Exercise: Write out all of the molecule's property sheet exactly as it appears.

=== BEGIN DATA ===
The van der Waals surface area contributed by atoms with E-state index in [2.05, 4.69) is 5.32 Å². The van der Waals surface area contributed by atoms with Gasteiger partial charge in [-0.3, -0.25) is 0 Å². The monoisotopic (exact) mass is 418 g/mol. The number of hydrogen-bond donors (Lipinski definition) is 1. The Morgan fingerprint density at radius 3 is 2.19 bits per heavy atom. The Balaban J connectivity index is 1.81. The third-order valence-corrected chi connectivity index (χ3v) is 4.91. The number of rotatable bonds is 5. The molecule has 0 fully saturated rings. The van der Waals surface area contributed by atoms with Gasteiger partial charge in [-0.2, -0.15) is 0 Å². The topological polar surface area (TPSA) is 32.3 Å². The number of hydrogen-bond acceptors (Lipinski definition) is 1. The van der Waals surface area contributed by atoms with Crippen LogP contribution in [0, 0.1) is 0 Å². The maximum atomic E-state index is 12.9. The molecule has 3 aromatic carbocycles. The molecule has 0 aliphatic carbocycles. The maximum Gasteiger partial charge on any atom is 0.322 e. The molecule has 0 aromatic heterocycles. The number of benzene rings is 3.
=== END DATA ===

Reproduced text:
The van der Waals surface area contributed by atoms with E-state index in [2.05, 4.69) is 5.32 Å². The van der Waals surface area contributed by atoms with Gasteiger partial charge in [-0.3, -0.25) is 0 Å². The monoisotopic (exact) mass is 418 g/mol. The number of hydrogen-bond donors (Lipinski definition) is 1. The Morgan fingerprint density at radius 3 is 2.19 bits per heavy atom. The Balaban J connectivity index is 1.81. The third-order valence-corrected chi connectivity index (χ3v) is 4.91. The number of rotatable bonds is 5. The molecule has 0 fully saturated rings. The van der Waals surface area contributed by atoms with Gasteiger partial charge in [-0.2, -0.15) is 0 Å². The topological polar surface area (TPSA) is 32.3 Å². The number of hydrogen-bond acceptors (Lipinski definition) is 1. The van der Waals surface area contributed by atoms with Crippen LogP contribution in [0, 0.1) is 0 Å². The maximum atomic E-state index is 12.9. The molecule has 3 aromatic carbocycles. The molecule has 0 aliphatic carbocycles. The maximum Gasteiger partial charge on any atom is 0.322 e. The molecule has 0 aromatic heterocycles. The number of benzene rings is 3.